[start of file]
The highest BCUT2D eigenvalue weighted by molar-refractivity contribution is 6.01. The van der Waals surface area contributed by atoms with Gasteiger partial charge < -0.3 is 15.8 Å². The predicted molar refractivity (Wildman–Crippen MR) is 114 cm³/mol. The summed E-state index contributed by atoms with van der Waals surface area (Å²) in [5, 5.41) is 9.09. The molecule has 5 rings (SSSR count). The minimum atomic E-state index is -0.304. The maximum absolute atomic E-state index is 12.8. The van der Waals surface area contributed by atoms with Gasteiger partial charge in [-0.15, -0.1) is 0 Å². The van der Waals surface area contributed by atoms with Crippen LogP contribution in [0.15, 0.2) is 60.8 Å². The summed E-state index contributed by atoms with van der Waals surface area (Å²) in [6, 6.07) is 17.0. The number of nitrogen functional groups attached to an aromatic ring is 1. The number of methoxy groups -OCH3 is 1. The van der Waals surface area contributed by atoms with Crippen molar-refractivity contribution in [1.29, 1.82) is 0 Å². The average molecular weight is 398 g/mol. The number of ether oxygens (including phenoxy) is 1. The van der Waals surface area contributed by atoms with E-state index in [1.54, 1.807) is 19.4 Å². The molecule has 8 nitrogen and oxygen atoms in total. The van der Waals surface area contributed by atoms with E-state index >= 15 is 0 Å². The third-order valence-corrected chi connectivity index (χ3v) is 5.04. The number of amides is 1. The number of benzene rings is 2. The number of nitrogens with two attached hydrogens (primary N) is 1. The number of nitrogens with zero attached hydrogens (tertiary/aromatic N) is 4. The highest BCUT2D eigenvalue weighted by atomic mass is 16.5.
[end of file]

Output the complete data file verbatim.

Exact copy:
The highest BCUT2D eigenvalue weighted by molar-refractivity contribution is 6.01. The van der Waals surface area contributed by atoms with Gasteiger partial charge < -0.3 is 15.8 Å². The predicted molar refractivity (Wildman–Crippen MR) is 114 cm³/mol. The summed E-state index contributed by atoms with van der Waals surface area (Å²) in [5, 5.41) is 9.09. The molecule has 5 rings (SSSR count). The minimum atomic E-state index is -0.304. The maximum absolute atomic E-state index is 12.8. The van der Waals surface area contributed by atoms with Gasteiger partial charge in [-0.15, -0.1) is 0 Å². The van der Waals surface area contributed by atoms with Crippen LogP contribution in [0.15, 0.2) is 60.8 Å². The summed E-state index contributed by atoms with van der Waals surface area (Å²) in [6, 6.07) is 17.0. The number of nitrogen functional groups attached to an aromatic ring is 1. The number of methoxy groups -OCH3 is 1. The van der Waals surface area contributed by atoms with Crippen molar-refractivity contribution in [1.29, 1.82) is 0 Å². The average molecular weight is 398 g/mol. The number of ether oxygens (including phenoxy) is 1. The van der Waals surface area contributed by atoms with E-state index in [1.54, 1.807) is 19.4 Å². The molecule has 8 nitrogen and oxygen atoms in total. The van der Waals surface area contributed by atoms with E-state index >= 15 is 0 Å². The third-order valence-corrected chi connectivity index (χ3v) is 5.04. The number of amides is 1. The number of benzene rings is 2. The number of nitrogens with two attached hydrogens (primary N) is 1. The number of nitrogens with zero attached hydrogens (tertiary/aromatic N) is 4. The highest BCUT2D eigenvalue weighted by atomic mass is 16.5.